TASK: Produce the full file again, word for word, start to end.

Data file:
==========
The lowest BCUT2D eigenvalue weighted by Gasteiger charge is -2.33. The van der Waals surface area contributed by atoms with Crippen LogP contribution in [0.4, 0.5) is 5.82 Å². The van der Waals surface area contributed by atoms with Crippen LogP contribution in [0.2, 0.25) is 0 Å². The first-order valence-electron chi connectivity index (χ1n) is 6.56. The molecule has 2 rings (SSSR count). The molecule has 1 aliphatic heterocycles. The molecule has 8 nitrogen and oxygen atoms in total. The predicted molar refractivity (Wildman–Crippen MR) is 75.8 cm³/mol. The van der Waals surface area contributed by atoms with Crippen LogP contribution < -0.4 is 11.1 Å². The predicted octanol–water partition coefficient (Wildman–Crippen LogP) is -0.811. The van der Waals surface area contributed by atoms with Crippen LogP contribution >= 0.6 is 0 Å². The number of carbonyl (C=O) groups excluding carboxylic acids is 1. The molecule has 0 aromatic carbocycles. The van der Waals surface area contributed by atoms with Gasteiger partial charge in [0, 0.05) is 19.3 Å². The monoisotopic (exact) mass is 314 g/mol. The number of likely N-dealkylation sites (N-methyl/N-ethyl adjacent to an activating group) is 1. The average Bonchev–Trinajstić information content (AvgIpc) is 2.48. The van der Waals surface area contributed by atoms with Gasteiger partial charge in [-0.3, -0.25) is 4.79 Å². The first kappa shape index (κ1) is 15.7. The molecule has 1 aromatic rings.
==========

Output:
The lowest BCUT2D eigenvalue weighted by Gasteiger charge is -2.33. The van der Waals surface area contributed by atoms with Crippen LogP contribution in [0.4, 0.5) is 5.82 Å². The van der Waals surface area contributed by atoms with Crippen LogP contribution in [0.2, 0.25) is 0 Å². The first-order valence-electron chi connectivity index (χ1n) is 6.56. The molecule has 2 rings (SSSR count). The molecule has 1 aliphatic heterocycles. The molecule has 8 nitrogen and oxygen atoms in total. The predicted molar refractivity (Wildman–Crippen MR) is 75.8 cm³/mol. The van der Waals surface area contributed by atoms with Crippen LogP contribution < -0.4 is 11.1 Å². The predicted octanol–water partition coefficient (Wildman–Crippen LogP) is -0.811. The van der Waals surface area contributed by atoms with Crippen LogP contribution >= 0.6 is 0 Å². The number of carbonyl (C=O) groups excluding carboxylic acids is 1. The molecule has 0 aromatic carbocycles. The van der Waals surface area contributed by atoms with Gasteiger partial charge in [0, 0.05) is 19.3 Å². The monoisotopic (exact) mass is 314 g/mol. The number of likely N-dealkylation sites (N-methyl/N-ethyl adjacent to an activating group) is 1. The average Bonchev–Trinajstić information content (AvgIpc) is 2.48. The van der Waals surface area contributed by atoms with Gasteiger partial charge in [-0.3, -0.25) is 4.79 Å². The first kappa shape index (κ1) is 15.7. The molecule has 1 aromatic rings.